Okay, so I just made up that word. I know there’s a real word (unforgivable) that would almost fit, but it just didn’t describe exactly what I’m trying to convey.
Just like my daughter’s 2 year old daughter, currently screaming her head off in my presence because she doesn’t want to let go of her tantrum, I find myself acting in a similar fashion- just a little better disguised. (That’s actually her in the photo during her fit of ‘right-ness’)
I say (and mean it in the moment) that I forgive, but then I want to hold on to pieces of debris from the fallout. I might not hang on to the entire event, but dang if I don’t find myself grasping for something related to the event. I guess it gives me a sense of control when everything feels chaotic.
It’s about that foreboding premonition – the obnoxious voice of insecurity that starts my process of wanting to hold on to what I need to let pass. It will dive right into the consciousness without so much as a blip of a warning, suddenly you find the lump in your throat making it almost impossible to swallow, your lunch is about to make its way back up, and you’re losing any resemblance of cooth held within just thirty seconds prior.
It’s memory. Powerful tools those little boogers are.
They will grab what was sleeping peacefully in your unconsciousness and it’s awakened the monster, pushing like a bully to the forefront of the brain- the ‘rational’ part of the mind, and suddenly rational is not an option anymore, (at least momentarily).
That limbic system of the brain has made a phone call to that amygdala, and your heart’s racing, your body’s shaking and they’ve completely overrode the rational brain. Your mind has essentially been hijacked.
It can be a quick, unexpected jolt down memory lane, or a potential threat that you know is not real, but that little drama queen in your mind (she likes to cook up stories), has taken over your body before you had a chance to talk her down from the ledge. Cortisol and adrenaline has made rational thinking go out the window – at least for a good 20 minutes.
Sometimes it’s intense, sometimes just a push of a reminder. How many times I wished I could fast forward these moments – just skip them altogether. Who doesn’t?
Some moments have been so tough I would have given my left arm to not walk through them. Okay – maybe that’s a bit of a stretch, but I’d shave my head, or give up a finger for a few of these uncomfortable moments instead of having to feel them.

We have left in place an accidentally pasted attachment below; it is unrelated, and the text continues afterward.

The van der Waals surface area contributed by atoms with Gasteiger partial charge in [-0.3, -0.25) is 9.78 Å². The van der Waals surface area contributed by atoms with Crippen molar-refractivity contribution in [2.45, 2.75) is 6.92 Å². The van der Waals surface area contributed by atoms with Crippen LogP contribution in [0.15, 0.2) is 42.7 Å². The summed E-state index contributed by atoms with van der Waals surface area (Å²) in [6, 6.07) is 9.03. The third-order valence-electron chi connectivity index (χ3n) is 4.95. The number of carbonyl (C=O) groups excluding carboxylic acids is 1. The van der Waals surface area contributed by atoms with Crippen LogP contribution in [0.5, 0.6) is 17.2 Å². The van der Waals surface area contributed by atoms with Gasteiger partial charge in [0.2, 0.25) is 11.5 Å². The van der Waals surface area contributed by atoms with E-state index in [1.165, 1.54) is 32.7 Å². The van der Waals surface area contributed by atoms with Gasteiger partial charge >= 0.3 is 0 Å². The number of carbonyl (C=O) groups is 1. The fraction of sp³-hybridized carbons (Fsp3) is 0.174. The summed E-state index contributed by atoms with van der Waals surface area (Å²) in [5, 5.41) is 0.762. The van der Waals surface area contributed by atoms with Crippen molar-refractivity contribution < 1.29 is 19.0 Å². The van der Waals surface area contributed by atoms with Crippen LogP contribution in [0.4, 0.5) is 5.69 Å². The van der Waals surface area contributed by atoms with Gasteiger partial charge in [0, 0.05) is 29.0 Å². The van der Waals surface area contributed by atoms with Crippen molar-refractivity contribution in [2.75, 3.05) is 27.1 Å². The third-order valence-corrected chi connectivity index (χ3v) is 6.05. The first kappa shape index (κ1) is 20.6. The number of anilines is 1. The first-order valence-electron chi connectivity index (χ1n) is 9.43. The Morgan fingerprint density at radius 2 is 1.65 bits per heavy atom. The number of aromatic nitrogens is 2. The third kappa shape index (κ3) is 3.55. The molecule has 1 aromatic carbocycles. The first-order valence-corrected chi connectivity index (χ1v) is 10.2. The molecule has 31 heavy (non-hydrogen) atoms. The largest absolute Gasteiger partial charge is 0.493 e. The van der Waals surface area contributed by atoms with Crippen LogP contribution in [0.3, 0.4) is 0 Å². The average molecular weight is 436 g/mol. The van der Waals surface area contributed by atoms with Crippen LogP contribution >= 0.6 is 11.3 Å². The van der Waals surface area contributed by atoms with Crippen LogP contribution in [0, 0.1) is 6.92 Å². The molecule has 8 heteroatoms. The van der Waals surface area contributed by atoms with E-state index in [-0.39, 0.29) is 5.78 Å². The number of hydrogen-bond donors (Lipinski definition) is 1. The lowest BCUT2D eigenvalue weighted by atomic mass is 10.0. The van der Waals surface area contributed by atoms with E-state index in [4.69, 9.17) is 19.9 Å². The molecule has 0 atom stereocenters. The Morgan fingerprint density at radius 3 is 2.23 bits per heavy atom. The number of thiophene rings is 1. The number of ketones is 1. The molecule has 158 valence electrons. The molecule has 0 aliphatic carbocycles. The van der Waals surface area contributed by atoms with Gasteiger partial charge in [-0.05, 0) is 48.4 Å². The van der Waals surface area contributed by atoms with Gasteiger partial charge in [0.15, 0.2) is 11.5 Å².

They did eventually pass (with hair and fingers still intact), but eventually I realized that I am responsible for what I do and how I act during this process.
I am really good at off-loading my hurt – especially to my husband. I like to tell myself it’s justified, but how can another person be responsible for every random thought, or trigger that evokes an unwanted reminder?
That’s justifying that ‘unletgoable’, I feared if I let it go, it meant that the unacceptable behavior was acceptable – that’s really what it boils down to, I forgave – but I didn’t want it to be okay to do again.
Sometimes other people do things that can cause trauma to us, even if they never own up to them – we are still responsible for what we do with that energy.
It’s been an extremely tough few weeks in my marriage, and even tougher for me to realize that I am responsible for what I do with this now – I can’t allow my head try to trick me anymore.
I have to remind myself that what has happened in my marriage is not a representation of me, nor is any of the other trauma – inducing events of my childhood. I am not defined by the cons that have been played on me. They have given me fuel, fire, and most importantly – clarity.
Hanging on – refusing to let go of the story and fear of abandonment- is not going to make my husband stay a moment longer. Refusal to let go of this baggage will most likely cause the very thing I fear, pushing him away. How can someone get close to you if you’ve stockpiled enough garbage between you to fill a landfill?
I’m not going to cling to that flying debris or that garbage anymore. I’m getting out of my own head.
I’ve started trying to do something physical when my brain sends those false signals to my body – like grab my own hand and clinch it with the other if that is all I have available. The point is getting something to ground me to the present moment, instead of allowing that same old rerun to play in my head.
I’m not helpless to change my thoughts – no one is. I’m determined. I will stop seeing things worse than what they actually are. I will love others and myself – in spite of my fears.